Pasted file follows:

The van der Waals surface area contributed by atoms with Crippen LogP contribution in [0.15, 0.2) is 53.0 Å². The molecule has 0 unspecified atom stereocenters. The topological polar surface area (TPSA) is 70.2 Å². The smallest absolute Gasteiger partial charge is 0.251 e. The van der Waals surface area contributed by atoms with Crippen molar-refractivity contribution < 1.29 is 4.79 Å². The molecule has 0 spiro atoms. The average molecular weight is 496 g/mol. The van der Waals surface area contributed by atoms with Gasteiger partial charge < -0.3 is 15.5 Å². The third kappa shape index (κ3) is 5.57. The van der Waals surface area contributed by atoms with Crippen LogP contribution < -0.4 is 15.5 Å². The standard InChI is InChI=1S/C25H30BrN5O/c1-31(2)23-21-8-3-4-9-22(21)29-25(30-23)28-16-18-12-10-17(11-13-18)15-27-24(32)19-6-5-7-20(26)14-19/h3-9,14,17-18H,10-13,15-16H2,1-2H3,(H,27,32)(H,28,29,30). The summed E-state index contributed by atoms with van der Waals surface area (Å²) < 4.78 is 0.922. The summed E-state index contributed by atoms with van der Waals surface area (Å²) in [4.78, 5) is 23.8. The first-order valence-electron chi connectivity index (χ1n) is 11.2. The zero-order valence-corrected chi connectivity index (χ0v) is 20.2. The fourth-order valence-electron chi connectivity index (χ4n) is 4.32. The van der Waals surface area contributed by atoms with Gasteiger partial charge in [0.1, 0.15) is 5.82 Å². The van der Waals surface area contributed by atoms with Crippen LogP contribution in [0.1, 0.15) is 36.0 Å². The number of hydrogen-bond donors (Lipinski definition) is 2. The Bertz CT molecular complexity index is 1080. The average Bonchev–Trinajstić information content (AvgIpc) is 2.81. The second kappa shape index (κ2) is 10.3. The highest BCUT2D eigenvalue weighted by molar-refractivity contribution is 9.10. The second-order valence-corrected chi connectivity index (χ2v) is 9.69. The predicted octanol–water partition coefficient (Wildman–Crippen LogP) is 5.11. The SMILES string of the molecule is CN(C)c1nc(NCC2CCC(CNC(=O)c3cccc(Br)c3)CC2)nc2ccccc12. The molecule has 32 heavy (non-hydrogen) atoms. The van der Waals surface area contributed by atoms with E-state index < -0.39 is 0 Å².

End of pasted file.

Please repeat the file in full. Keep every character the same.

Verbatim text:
The van der Waals surface area contributed by atoms with Crippen LogP contribution in [0.15, 0.2) is 53.0 Å². The molecule has 0 unspecified atom stereocenters. The topological polar surface area (TPSA) is 70.2 Å². The smallest absolute Gasteiger partial charge is 0.251 e. The van der Waals surface area contributed by atoms with Crippen molar-refractivity contribution < 1.29 is 4.79 Å². The molecule has 0 spiro atoms. The average molecular weight is 496 g/mol. The van der Waals surface area contributed by atoms with Gasteiger partial charge < -0.3 is 15.5 Å². The third kappa shape index (κ3) is 5.57. The van der Waals surface area contributed by atoms with Crippen LogP contribution < -0.4 is 15.5 Å². The standard InChI is InChI=1S/C25H30BrN5O/c1-31(2)23-21-8-3-4-9-22(21)29-25(30-23)28-16-18-12-10-17(11-13-18)15-27-24(32)19-6-5-7-20(26)14-19/h3-9,14,17-18H,10-13,15-16H2,1-2H3,(H,27,32)(H,28,29,30). The summed E-state index contributed by atoms with van der Waals surface area (Å²) < 4.78 is 0.922. The summed E-state index contributed by atoms with van der Waals surface area (Å²) in [4.78, 5) is 23.8. The first-order valence-electron chi connectivity index (χ1n) is 11.2. The zero-order valence-corrected chi connectivity index (χ0v) is 20.2. The fourth-order valence-electron chi connectivity index (χ4n) is 4.32. The van der Waals surface area contributed by atoms with Gasteiger partial charge in [0.1, 0.15) is 5.82 Å². The van der Waals surface area contributed by atoms with Crippen LogP contribution in [0.1, 0.15) is 36.0 Å². The number of hydrogen-bond donors (Lipinski definition) is 2. The Bertz CT molecular complexity index is 1080. The average Bonchev–Trinajstić information content (AvgIpc) is 2.81. The second kappa shape index (κ2) is 10.3. The highest BCUT2D eigenvalue weighted by molar-refractivity contribution is 9.10. The second-order valence-corrected chi connectivity index (χ2v) is 9.69. The predicted octanol–water partition coefficient (Wildman–Crippen LogP) is 5.11. The SMILES string of the molecule is CN(C)c1nc(NCC2CCC(CNC(=O)c3cccc(Br)c3)CC2)nc2ccccc12. The molecule has 32 heavy (non-hydrogen) atoms. The van der Waals surface area contributed by atoms with E-state index < -0.39 is 0 Å².